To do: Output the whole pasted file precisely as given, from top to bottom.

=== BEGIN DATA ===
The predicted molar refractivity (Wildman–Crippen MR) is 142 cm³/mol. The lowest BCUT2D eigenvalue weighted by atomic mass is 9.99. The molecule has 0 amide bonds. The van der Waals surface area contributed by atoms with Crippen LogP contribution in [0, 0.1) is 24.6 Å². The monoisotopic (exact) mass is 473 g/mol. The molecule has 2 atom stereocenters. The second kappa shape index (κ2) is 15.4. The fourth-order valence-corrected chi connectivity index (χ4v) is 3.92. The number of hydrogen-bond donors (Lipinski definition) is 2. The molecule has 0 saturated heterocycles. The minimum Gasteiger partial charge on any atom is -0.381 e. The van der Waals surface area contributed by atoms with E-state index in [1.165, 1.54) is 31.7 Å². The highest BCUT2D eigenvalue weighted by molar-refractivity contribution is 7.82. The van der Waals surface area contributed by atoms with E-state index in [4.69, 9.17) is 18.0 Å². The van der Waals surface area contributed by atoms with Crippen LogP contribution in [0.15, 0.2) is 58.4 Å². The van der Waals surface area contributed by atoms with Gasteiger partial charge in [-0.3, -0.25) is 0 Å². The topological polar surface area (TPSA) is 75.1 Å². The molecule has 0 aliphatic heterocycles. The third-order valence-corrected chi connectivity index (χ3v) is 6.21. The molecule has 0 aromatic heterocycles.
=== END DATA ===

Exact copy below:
The predicted molar refractivity (Wildman–Crippen MR) is 142 cm³/mol. The lowest BCUT2D eigenvalue weighted by atomic mass is 9.99. The molecule has 0 amide bonds. The van der Waals surface area contributed by atoms with Crippen LogP contribution in [0, 0.1) is 24.6 Å². The monoisotopic (exact) mass is 473 g/mol. The molecule has 2 atom stereocenters. The second kappa shape index (κ2) is 15.4. The fourth-order valence-corrected chi connectivity index (χ4v) is 3.92. The number of hydrogen-bond donors (Lipinski definition) is 2. The molecule has 0 saturated heterocycles. The minimum Gasteiger partial charge on any atom is -0.381 e. The van der Waals surface area contributed by atoms with E-state index in [1.165, 1.54) is 31.7 Å². The highest BCUT2D eigenvalue weighted by molar-refractivity contribution is 7.82. The van der Waals surface area contributed by atoms with E-state index in [4.69, 9.17) is 18.0 Å². The van der Waals surface area contributed by atoms with Crippen LogP contribution in [0.15, 0.2) is 58.4 Å². The van der Waals surface area contributed by atoms with Gasteiger partial charge in [-0.3, -0.25) is 0 Å². The topological polar surface area (TPSA) is 75.1 Å². The molecule has 0 aliphatic heterocycles. The third-order valence-corrected chi connectivity index (χ3v) is 6.21. The molecule has 0 aromatic heterocycles.